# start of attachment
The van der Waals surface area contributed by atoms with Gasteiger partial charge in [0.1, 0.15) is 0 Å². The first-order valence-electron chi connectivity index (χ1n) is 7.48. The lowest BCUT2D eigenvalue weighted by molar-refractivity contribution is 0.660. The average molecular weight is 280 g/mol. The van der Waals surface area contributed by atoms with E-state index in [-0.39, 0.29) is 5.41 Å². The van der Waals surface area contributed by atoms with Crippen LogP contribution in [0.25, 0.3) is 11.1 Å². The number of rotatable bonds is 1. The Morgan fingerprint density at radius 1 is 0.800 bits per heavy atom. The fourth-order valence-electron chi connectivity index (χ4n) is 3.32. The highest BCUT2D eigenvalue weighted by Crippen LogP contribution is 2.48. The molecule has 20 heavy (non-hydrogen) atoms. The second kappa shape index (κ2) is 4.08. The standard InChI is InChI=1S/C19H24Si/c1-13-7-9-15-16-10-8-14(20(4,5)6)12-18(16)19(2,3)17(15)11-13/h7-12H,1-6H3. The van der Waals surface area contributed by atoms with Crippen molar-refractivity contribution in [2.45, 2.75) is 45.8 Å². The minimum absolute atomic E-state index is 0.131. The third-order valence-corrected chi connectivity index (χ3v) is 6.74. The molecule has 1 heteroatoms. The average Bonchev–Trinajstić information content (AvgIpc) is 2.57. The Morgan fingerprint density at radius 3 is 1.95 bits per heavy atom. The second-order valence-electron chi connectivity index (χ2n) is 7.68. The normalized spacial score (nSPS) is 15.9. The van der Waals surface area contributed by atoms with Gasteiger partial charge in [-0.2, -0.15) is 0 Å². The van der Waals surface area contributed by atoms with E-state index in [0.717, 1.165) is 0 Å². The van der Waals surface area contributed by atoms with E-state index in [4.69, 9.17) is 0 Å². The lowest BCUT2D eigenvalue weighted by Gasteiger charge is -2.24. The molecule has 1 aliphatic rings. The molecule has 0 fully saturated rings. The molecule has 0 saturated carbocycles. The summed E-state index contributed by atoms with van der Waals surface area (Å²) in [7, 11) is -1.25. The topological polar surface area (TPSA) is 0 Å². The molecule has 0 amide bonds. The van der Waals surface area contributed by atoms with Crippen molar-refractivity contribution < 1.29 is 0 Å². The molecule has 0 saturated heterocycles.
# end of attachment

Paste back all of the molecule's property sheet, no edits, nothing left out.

The van der Waals surface area contributed by atoms with Gasteiger partial charge in [0.1, 0.15) is 0 Å². The first-order valence-electron chi connectivity index (χ1n) is 7.48. The lowest BCUT2D eigenvalue weighted by molar-refractivity contribution is 0.660. The average molecular weight is 280 g/mol. The van der Waals surface area contributed by atoms with E-state index in [-0.39, 0.29) is 5.41 Å². The van der Waals surface area contributed by atoms with Crippen LogP contribution in [0.25, 0.3) is 11.1 Å². The number of rotatable bonds is 1. The Morgan fingerprint density at radius 1 is 0.800 bits per heavy atom. The fourth-order valence-electron chi connectivity index (χ4n) is 3.32. The highest BCUT2D eigenvalue weighted by Crippen LogP contribution is 2.48. The molecule has 20 heavy (non-hydrogen) atoms. The second kappa shape index (κ2) is 4.08. The standard InChI is InChI=1S/C19H24Si/c1-13-7-9-15-16-10-8-14(20(4,5)6)12-18(16)19(2,3)17(15)11-13/h7-12H,1-6H3. The van der Waals surface area contributed by atoms with Crippen molar-refractivity contribution in [2.45, 2.75) is 45.8 Å². The minimum absolute atomic E-state index is 0.131. The third-order valence-corrected chi connectivity index (χ3v) is 6.74. The molecule has 1 heteroatoms. The average Bonchev–Trinajstić information content (AvgIpc) is 2.57. The Morgan fingerprint density at radius 3 is 1.95 bits per heavy atom. The second-order valence-electron chi connectivity index (χ2n) is 7.68. The normalized spacial score (nSPS) is 15.9. The van der Waals surface area contributed by atoms with Gasteiger partial charge in [-0.2, -0.15) is 0 Å². The van der Waals surface area contributed by atoms with E-state index in [0.717, 1.165) is 0 Å². The van der Waals surface area contributed by atoms with E-state index in [4.69, 9.17) is 0 Å². The lowest BCUT2D eigenvalue weighted by Gasteiger charge is -2.24. The molecule has 1 aliphatic rings. The molecule has 0 fully saturated rings. The molecule has 0 saturated carbocycles. The summed E-state index contributed by atoms with van der Waals surface area (Å²) in [7, 11) is -1.25. The topological polar surface area (TPSA) is 0 Å². The molecule has 0 amide bonds. The van der Waals surface area contributed by atoms with Crippen molar-refractivity contribution < 1.29 is 0 Å². The molecule has 0 saturated heterocycles.